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It's only $1.5b, but Swan has a surplus


Chris Johnson

Treasurer Wayne Swan will flag today a modest surplus of $1.5 billion for 2012-13 while telling Australians the government has delivered on its promise to get the budget back in black.

At the same time Prime Minister Julia Gillard has promised to ''conquer'' the woes currently facing her government.

The surplus will grow marginally to $2 billion in 2013-14 and build over time.

Mr Swan will hand down his fifth budget tonight and say that the confidence the surplus provides will be matched with room for reforms such as the already announced Schoolkids Bonus, aged-care changes and the first stage of the National Disability Insurance Scheme.

But with confidence in the government being damped by the twin scandals over Speaker Peter Slipper and backbencher Craig Thomson, the Treasurer has a huge job selling his ''good news''.

The Canberra Times understands Mr Swan told his cabinet colleagues yesterday of the surplus figures and said the budget would be tough but fair.

He said the surpluses required substantial savings to be found, but they have been responsible, targeted and made primarily with a view to protecting working families, the most vulnerable in the community and frontline services.

The Canberra Times also understands that today's budget will extend the supplementation for the Department of Human Services.

The additional funding was due to expire this year, but the government will provide a further $203 million over four years that must be directed to frontline call centres.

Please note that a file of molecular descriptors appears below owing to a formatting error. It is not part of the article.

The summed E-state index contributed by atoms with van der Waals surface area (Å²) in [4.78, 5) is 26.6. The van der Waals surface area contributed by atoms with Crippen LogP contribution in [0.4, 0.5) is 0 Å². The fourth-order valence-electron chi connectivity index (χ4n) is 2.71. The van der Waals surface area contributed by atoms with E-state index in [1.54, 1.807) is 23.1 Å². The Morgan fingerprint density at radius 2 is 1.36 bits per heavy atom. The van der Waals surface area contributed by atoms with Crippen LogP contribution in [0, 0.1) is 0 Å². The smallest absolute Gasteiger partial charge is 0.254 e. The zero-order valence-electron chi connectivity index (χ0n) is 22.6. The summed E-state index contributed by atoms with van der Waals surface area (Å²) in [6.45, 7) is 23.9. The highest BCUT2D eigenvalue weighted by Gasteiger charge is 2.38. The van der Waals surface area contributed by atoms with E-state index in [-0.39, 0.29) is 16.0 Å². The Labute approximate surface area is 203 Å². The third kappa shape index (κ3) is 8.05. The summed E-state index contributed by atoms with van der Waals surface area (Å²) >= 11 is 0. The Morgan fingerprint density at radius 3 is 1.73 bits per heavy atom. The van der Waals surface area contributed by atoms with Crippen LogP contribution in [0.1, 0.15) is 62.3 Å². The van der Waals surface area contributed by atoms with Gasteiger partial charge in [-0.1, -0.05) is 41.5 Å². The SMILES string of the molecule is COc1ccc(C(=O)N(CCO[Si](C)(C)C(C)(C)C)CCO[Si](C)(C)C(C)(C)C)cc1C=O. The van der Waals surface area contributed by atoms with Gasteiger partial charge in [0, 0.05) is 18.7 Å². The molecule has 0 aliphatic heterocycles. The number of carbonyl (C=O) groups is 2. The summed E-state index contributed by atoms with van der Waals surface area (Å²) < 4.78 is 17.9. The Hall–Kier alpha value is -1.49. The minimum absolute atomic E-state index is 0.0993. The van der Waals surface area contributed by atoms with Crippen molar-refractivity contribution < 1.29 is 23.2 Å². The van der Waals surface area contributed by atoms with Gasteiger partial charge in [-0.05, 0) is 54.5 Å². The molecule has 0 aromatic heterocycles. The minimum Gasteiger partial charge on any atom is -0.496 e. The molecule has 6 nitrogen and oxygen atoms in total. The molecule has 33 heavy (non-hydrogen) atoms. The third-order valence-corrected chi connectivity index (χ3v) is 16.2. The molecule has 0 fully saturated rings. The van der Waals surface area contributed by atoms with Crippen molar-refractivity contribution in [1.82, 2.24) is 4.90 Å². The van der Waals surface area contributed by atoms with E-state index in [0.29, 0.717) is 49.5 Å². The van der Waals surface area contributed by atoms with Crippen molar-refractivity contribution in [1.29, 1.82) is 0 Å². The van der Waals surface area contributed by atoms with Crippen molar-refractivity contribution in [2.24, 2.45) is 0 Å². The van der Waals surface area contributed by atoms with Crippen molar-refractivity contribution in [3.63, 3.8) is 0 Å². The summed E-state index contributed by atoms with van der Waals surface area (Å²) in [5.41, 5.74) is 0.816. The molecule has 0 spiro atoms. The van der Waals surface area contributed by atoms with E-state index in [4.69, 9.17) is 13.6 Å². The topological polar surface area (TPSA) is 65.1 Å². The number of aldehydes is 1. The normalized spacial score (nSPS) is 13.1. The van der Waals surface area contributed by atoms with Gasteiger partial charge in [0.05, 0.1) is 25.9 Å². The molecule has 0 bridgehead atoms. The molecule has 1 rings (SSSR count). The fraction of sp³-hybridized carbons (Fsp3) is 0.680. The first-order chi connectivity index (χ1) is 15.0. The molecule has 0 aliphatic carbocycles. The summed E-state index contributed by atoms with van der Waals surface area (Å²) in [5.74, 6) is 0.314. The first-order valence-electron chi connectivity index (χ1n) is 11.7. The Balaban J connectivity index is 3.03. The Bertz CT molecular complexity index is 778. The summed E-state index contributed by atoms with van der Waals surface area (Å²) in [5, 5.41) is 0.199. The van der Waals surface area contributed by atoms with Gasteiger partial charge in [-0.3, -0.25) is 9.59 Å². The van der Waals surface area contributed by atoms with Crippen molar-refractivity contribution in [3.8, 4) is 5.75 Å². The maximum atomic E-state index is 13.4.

The aim of the budgetary top-up is to provide more efficient services to people accessing assistance through Medicare and Centrelink and reduce customer waiting times.

Earlier yesterday, the Treasurer said publicly that the budget would show that the Australian economy ''walks tall'' in the global economy but supports low- and middle-income earners at home.

''It will also show that we in Australia have done so much better than many other countries around the world and what that means for Australia is that we can have confidence in our economic fundamentals,'' the Treasurer said.

The Slipper-Thomson scandals and plummeting opinion polls have threatened to completely swamp the government's message and strategy.

Ms Gillard has promised to ''deal with and conquer'' the political pressure her government is now under.

Ms Gillard told her caucus that today's budget will be an important tool in selling Labor's initiatives to the electorate.

The Prime Minister stressed that the budget would provide a buffer to global economic uncertainty while also giving the Reserve Bank the flexibility to further ease interest rates.

But the Coalition says Australians should be sceptical about any surplus figures the Treasurer announces today.

Opposition Leader Tony Abbott told his frontbench that the government's surplus would be based on ''fiddled figures'' and questionable bookwork.

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